At present, there is a scientific concern that MIH should be included as an essential topic in undergraduate curricula . We suggest that the knowledge and experiences acquired at the undergraduate level are crucial in shaping students’ medical careers, and it is necessary to investigate the knowledge and attitudes of future dentists regarding diagnosis and treatment. For these reasons, this study was conducted to evaluate the knowledge, attitudes, and practices of 4th- and 5th-year dental students about MIH.
Material and Methods
The data were analyzed with IBM SPSS V23. Yates’ correction and Pearson’s chi-square test were used to compare the responses to the questionnaire questions according to student year and sex, and multiple comparisons were made with the Bonferroni corrected Z test. The results of the analysis are presented as frequencies (percentages). The significance level was set as
A total of 218 4th- and 5th-year dental students from among 259 (4th-year: 137, 5th-year: 122) students participated in our study. The detailed distribution was as follows: 111 4th-year students with 47 women and 64 men (51%) and 107 5th-year students with 46 women and 61 men (49%). Table 1 shows the responses of the participants to the questionnaire according to their year in the order in which they appear in the survey.
A statistically significant difference was found between the distributions of the participants’ having heard the term MIH before (
While the rate of those who knew the clinical features of MIH was 55.9% in the 4th-year students, this rate was 89.7% in the 5th-year students (
While there was no statistically significant difference between the years in terms of difficulty in distinguishing MIH from other dental anomalies, dentinogenesis imperfecta anomaly was found to be statistically significant in the distribution of those who had difficulty in distinguishing it (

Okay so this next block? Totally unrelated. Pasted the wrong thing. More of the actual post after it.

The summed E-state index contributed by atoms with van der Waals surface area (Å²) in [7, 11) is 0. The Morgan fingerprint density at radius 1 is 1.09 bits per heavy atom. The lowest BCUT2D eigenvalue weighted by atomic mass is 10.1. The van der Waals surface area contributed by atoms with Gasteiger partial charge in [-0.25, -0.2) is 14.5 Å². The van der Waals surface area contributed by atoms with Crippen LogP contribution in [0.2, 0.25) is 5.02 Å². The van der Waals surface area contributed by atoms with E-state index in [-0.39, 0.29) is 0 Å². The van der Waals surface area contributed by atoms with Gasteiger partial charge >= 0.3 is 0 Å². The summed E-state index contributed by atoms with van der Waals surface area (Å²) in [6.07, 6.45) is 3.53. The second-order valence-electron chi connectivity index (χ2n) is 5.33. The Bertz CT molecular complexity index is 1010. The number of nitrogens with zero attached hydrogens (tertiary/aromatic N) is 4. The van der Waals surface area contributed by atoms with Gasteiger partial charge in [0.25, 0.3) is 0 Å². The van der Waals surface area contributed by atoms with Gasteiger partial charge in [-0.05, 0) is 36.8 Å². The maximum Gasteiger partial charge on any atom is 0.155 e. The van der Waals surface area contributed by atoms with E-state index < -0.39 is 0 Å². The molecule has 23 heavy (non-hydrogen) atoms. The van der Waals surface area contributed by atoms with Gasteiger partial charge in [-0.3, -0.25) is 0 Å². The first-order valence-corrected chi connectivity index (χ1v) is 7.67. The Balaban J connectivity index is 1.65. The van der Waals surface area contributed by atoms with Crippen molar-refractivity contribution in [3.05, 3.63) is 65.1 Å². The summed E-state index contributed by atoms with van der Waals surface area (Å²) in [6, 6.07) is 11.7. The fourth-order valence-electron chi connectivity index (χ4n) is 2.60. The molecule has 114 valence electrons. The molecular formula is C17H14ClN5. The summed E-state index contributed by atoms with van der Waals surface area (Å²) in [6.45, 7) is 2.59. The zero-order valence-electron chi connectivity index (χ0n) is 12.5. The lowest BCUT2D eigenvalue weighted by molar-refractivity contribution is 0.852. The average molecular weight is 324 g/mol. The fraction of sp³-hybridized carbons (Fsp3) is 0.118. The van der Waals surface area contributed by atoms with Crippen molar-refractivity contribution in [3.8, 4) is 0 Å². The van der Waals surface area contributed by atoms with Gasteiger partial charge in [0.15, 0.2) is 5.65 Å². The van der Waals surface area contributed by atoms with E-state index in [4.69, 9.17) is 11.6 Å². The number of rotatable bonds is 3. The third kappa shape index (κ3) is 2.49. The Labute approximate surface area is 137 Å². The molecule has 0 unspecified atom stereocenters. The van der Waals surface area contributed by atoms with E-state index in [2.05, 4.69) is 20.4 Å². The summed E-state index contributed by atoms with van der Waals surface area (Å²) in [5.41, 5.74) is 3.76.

To the question “Are you aware of the prevalence of MIH in Turkey?”, 14.4% of the 4th-year students answered yes, whereas 30.8% of the 5th-year students answered yes (
The students in both years stated that they mostly used composite resin material in the treatment ol1 f molars with MIH and emphasized the aesthetic factor in material selection.
MIH is widely recognized as a clinical challenge for dentists and patients . Severe MIH can affect quality of life and oral function in children . If left untreated, after 2 years, molars affected by mild MIH can progress to moderate or severe MIH with enamel breakdown . Developing countries bear most of the global burden of MIH . If preventive measures are not taken, the cost of treating MIH will be very high for countries and individuals . Therefore, it is important to study the etiology, treatment, and awareness of MIH, and the curricula of universities, especially in developing countries, must keep pace with this growing challenge and provide future dentists with the necessary training to deal with this problem.
The importance of this research is that it assessed the inadequacies of dental students on this subject and our results can be used to increase their awareness. There has been great interest in MIH in many countries, and surveys for dentists have been conducted [27–29]. In Indonesia, Switzerland, Austria, Syria, and Germany, students’ knowledge on this topic was specifically assessed [20–22,30,31]. To the best of our knowledge, this is the first study to examine the knowledge and attitudes of dental students in Turkey about MIH.
When the results of this cross-sectional study were analyzed, it was found that students generally have heard the term MIH, but 5th-year students were more familiar with it. In similar studies conducted in Austria, Egypt, Germany and Switzerland [20–22,32], it was reported that most students were familiar with MIH, but in a study conducted in Saudi Arabia, 64% of students had not heard the term MIH . This may be related to the fact that the studies were conducted at different times. MIH, which has a history of 20 years, has become more publicized over time. When we evaluated where they heard the term MIH, lectures are the primary sources of knowledge in many countries [20,21,31], which is compatible with our study. MIH is included in the curriculum of the university where this study was conducted. It is explained to the students theoretically in the 3rd-year pediatric dentistry course.